I’ve told my mom (and therefore my stepdad), my brother, and my bestie.  I also posted a message to my close friends on Facebook.  I have not told my dad or stepmother, as I fear they’ll have an “I told you so” reaction.  My mom’s reaction was “W.T.F.  Diet, and get back below 190.”  (Literally, that was her response via text.)  Diet, yes.  Lose weight, yes.  But I’d have to lose over 70 lbs to get that low, and I think that’s being incredibly unrealistic; Does she not know that I have more muscle than I did the last time I was that weight?  Usually my mom is really supportive, so I’m not sure what the deal is.  My friends have been pretty good about it, too.

So yeah.  Serious wake-up call.  I can’t believe I ever joked about this.  And I’ve advised my younger brother to get tested, even if just to establish a baseline.

Health Update

Things got really cray-cray for awhile there, but I’m pleased to say that regaining my health is progressing well, despite tiny paychecks and even tinier SNAP allotment.  The last time I visited my nutritionist I was 252.9 lbs; when I entered the number into my food diary app YouFood, it said that I’ve lost 15 lbs since starting the app in June last year!  What’s more impressive to me, though, is that I could finally put darts in the back of a pair of jeans, which took about 5″ out of the waist.  SO much more comfy!

Here are the notes from the last two nutritionist visits:

  • Look for 100% whole grain breads (including baking recipes)
  • Restart smoothies; must include a protein such as yogurt, milk, nuts/nut butters in addition to fruit
  • Try to do some type of physical activity/movement every day – swimming, walking, dancing, exercise class at YMCA
  • Add notes about cravings & moods to food diary; look for patterns
  • Freeze fruits & veggies before they go bad
  • Limit anything starchy to 1/2 cup serving, including potatoes, rice, pasta/noodles… Add more non-starchy veggies instead (broccoli, zucchini, beans, cucumbers, peppers, asparagus, parsnips, turnips, etc.)
  • Investigate weight training circuit at the Y

Other things we discussed included making an appointment with my doctor to be tested for asthma, and (when I get a job other than tutoring) investing in a Fitbit.

In other health news, I’m starting my physical therapy exercises for my knees again.  They were starting to make disturbing noises while taking stairs, again.  I have a PT buddy this time, one of the older ladies I dance with, so we can make sure we do them daily.

Also, I got my brother into contra dancing, so now I have a carpool buddy who hates being late, which therefore forces me to get there for the first dance and increases my dancing time.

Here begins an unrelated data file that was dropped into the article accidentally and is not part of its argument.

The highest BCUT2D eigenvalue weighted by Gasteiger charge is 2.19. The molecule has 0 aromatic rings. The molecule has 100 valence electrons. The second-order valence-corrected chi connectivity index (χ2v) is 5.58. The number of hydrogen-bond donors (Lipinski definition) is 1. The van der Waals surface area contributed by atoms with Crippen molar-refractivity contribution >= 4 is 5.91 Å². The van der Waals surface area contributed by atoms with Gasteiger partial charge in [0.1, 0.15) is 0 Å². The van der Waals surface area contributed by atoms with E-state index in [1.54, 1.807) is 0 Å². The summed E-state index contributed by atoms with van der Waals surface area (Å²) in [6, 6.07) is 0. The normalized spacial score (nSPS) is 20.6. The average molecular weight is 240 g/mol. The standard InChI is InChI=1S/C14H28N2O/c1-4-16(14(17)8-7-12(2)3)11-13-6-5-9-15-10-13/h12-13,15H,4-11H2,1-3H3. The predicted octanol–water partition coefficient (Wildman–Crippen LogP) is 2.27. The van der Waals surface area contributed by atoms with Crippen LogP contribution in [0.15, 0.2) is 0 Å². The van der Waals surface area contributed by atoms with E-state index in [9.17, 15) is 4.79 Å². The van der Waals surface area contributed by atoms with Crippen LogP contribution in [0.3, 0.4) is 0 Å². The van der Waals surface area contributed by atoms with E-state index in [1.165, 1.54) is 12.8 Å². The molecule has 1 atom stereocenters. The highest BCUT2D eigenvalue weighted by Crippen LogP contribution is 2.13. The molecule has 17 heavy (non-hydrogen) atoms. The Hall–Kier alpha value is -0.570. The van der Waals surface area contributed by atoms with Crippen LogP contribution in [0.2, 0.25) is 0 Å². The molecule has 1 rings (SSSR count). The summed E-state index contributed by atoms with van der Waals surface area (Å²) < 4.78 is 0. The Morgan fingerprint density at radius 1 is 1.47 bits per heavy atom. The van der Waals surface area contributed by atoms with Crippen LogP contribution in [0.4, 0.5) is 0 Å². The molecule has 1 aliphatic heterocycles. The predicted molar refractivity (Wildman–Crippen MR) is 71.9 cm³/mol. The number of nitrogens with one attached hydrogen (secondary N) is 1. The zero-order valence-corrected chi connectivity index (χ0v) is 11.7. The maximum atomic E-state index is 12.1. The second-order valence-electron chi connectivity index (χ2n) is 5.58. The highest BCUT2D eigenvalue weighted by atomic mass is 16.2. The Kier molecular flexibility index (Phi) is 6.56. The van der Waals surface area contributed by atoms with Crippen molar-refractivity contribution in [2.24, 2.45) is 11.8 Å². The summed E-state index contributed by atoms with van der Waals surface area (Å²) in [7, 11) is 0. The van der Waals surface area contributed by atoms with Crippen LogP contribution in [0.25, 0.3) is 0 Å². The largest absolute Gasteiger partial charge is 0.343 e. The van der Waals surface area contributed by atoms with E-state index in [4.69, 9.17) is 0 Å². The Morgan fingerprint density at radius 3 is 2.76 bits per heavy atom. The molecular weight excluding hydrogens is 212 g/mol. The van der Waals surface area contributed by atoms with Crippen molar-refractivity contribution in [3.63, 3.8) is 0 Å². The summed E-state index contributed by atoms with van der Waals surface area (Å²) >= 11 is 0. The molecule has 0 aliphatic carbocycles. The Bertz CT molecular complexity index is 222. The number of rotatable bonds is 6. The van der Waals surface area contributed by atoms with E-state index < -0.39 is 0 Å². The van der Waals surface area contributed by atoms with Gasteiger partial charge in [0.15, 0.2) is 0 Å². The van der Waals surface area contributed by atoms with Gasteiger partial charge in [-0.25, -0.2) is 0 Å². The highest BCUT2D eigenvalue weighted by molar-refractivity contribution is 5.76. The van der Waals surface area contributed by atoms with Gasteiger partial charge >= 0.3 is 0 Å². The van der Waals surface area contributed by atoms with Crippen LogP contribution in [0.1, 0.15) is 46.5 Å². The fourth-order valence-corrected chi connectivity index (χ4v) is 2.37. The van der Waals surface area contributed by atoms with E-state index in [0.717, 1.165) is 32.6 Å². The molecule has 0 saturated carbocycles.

Thoughts on Food, Food Insecurity, and Thanksgiving

A couple of weeks ago, I sent in the paperwork to renew my food stamps.  I knew that I was likely to have them cut due to increased income, but they were almost stopped entirely.  The lady I spoke to on the phone said that I was lucky to get my $16 / month, because it means that my case hasn’t closed, so when my income decreases I can ask them to update my file.  But going from $170-ish to $16 was a pretty big shock.

I know that there are people out in the world who have it a LOT worse than I do.  I know that there are resources I could tap into if things got desperate, which I’m not using now.  That doesn’t stop me from being concerned about my next meal.  Worried that I’ll have multiple meals of beans and rice.  Concerned about my health and overall nutrition if my resources for good food decrease.

This isn’t the first time I’ve been worried about food.  It’s got me wondering about the long-term psychological effects of food insecurity on young adults;  Who hasn’t heard of the “poor college student” and how we / they will attend any function or meeting if there’s going to be free food?  Am I imagining the flipped switch in my head that tells me food is more scarce, making it harder for me to lose weight and improve my health?  Thinking about food makes me feel different than it did before that phone call.

This all is especially relevant, considering that today is a feast-day.  Thanksgiving is generally celebrated by stuffing ourselves stupid on delicious food and then napping off the food coma that follows.  I’m taking a dish of roasted veggies over a friend’s house, which is great because it’s kinda potluck-ish; it’s not so great because I don’t know if I’ll be able to bring any leftovers home.  Leftovers are important.

I got a whole frozen turkey from work last week; it’s staying in the freezer, likely until January when my stash of food is running low and I desperately need protein.  And then it will feed me for at least a week, more if you count soup from the carcass.

This brings my train of thought to my pantry.  When I have my own place, I am going to build a food stash that will carry me through Ragnarok.  I am going to can fruits and veggies, and freeze things, and have a pyramid of store-bought canned food.  Eventually I want to work up to homesteading, wherein I grow and make as much of my food as possible, and only buy things like meat and staples (flour, sugar, etc.).  I really want to have chickens for fresh eggs.  (Have you SEEN the price of eggs at the grocery store lately?!?)

Food is one of those hospitality things, like offering a guest something to drink.  I want to be in a place where I don’t have to worry about food or a roof over my head, where I’m comfortable enough with what I have to share it.